Ever wondered why airplanes fly at high altitudes? Why not maintain the minimum altitude that clears all obstacles – why the excess climb?
For an airplane to fly at high altitudes, the aircraft must first climb to that altitude, which requires additional lift and a certain minimum forward velocity. To attain these two, the aircraft engines rotate at high rpms during the climb, thus leading to a higher fuel flow into the engines.
Moreover, flight at higher altitudes requires artificial pressurization that enables us to breathe freely at that altitude where the air pressure has dropped drastically. Due to this lower atmospheric pressure outside the aircraft and higher artificial pressure inside the plane, any event that punctures the fuselage would be catastrophic! With all this in mind, the question arises…
Why do Jet Airplanes Fly at High Altitudes?
To answer the question plainly, it’s a matter of cost-effectiveness. The purpose of a jet aircraft operating in an airline is to carry payload (passengers/cargo) from one place to another. For an airline operator, using the minimum amount of fuel required to transport the payload from point A to point B would translate into cost-effectiveness.
The Role of Air Density in Increasing Flight Efficiency
When an airplane is flying at high altitudes, it requires less fuel than the amount that is required at lower altitudes. How does fuel quantity required by the engines decrease with altitude?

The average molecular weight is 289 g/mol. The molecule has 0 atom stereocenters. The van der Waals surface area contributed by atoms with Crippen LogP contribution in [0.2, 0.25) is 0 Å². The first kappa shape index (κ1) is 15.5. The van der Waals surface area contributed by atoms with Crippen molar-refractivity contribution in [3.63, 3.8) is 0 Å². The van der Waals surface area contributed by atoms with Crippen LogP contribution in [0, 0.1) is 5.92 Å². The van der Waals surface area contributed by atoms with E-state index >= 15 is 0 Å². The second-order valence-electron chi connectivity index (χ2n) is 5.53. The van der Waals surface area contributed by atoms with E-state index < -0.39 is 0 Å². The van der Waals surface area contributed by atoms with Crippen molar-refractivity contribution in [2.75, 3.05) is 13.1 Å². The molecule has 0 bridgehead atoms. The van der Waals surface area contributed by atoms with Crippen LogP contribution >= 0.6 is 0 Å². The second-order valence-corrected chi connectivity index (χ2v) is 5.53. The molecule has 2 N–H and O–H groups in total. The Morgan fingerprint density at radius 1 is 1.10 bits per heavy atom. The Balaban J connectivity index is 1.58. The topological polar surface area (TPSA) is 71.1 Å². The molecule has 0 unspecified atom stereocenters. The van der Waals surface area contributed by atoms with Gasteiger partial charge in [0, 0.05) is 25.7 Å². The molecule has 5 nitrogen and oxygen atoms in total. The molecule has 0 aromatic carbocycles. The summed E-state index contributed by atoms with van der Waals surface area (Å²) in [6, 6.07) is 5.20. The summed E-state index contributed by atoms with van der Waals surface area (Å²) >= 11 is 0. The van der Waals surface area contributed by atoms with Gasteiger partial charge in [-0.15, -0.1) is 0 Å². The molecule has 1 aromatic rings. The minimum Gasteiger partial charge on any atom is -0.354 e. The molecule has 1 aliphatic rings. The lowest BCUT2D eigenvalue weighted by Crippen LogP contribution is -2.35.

Jet engines function when supplied with a stoichiometric fuel/air mixture. The fuel/air mixture introduced into the core engine must have a specified ratio between the air molecules and fuel molecules. The provision of this stoichiometric ratio results in high efficiency of the jet engine.
With the increase in altitude, the density of air decreases. The reduced density means a lower number of air molecules entering the core engine. For the fuel/air mixture to maintain its stoichiometric ratio, the required number of fuel molecules must decrease to cater for the decreased number of air molecules. This results in a lower amount of fuel required at higher altitudes.
Moreover, lower air density at high altitudes also increases flight efficiency by decreasing the skin-friction drag produced by the interaction of air molecules with the surface of the aircraft.
Pages: 1 2